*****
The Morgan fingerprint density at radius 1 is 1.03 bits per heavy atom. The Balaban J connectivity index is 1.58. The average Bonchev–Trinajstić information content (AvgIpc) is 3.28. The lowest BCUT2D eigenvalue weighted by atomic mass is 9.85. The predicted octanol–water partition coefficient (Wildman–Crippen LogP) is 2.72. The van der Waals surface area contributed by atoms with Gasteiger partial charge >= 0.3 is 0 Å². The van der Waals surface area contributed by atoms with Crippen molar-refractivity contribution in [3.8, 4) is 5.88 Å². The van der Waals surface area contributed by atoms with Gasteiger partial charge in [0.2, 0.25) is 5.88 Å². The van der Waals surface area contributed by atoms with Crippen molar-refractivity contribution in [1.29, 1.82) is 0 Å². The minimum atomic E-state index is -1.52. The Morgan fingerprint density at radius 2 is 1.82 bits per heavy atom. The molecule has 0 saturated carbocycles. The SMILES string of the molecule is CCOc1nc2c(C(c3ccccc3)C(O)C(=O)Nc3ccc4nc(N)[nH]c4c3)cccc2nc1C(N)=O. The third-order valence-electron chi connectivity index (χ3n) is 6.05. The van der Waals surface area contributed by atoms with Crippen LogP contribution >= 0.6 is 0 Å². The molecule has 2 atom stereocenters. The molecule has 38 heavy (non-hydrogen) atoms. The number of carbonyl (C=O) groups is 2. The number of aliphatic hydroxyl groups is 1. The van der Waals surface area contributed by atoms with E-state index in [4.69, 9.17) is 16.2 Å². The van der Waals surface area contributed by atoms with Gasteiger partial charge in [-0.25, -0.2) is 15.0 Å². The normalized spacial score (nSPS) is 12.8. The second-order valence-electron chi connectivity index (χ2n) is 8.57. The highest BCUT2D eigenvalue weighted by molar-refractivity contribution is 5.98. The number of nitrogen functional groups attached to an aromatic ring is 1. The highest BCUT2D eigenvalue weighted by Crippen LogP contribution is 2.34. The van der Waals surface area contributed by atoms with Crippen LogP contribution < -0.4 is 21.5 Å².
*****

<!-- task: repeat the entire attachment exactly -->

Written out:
The Morgan fingerprint density at radius 1 is 1.03 bits per heavy atom. The Balaban J connectivity index is 1.58. The average Bonchev–Trinajstić information content (AvgIpc) is 3.28. The lowest BCUT2D eigenvalue weighted by atomic mass is 9.85. The predicted octanol–water partition coefficient (Wildman–Crippen LogP) is 2.72. The van der Waals surface area contributed by atoms with Gasteiger partial charge >= 0.3 is 0 Å². The van der Waals surface area contributed by atoms with Crippen molar-refractivity contribution in [3.8, 4) is 5.88 Å². The van der Waals surface area contributed by atoms with Gasteiger partial charge in [0.2, 0.25) is 5.88 Å². The van der Waals surface area contributed by atoms with Crippen molar-refractivity contribution in [1.29, 1.82) is 0 Å². The minimum atomic E-state index is -1.52. The Morgan fingerprint density at radius 2 is 1.82 bits per heavy atom. The molecule has 0 saturated carbocycles. The SMILES string of the molecule is CCOc1nc2c(C(c3ccccc3)C(O)C(=O)Nc3ccc4nc(N)[nH]c4c3)cccc2nc1C(N)=O. The third-order valence-electron chi connectivity index (χ3n) is 6.05. The van der Waals surface area contributed by atoms with Crippen LogP contribution >= 0.6 is 0 Å². The molecule has 2 atom stereocenters. The molecule has 38 heavy (non-hydrogen) atoms. The number of carbonyl (C=O) groups is 2. The number of aliphatic hydroxyl groups is 1. The van der Waals surface area contributed by atoms with E-state index in [4.69, 9.17) is 16.2 Å². The van der Waals surface area contributed by atoms with Gasteiger partial charge in [-0.25, -0.2) is 15.0 Å². The normalized spacial score (nSPS) is 12.8. The second-order valence-electron chi connectivity index (χ2n) is 8.57. The highest BCUT2D eigenvalue weighted by molar-refractivity contribution is 5.98. The number of nitrogen functional groups attached to an aromatic ring is 1. The highest BCUT2D eigenvalue weighted by Crippen LogP contribution is 2.34. The van der Waals surface area contributed by atoms with Crippen LogP contribution < -0.4 is 21.5 Å².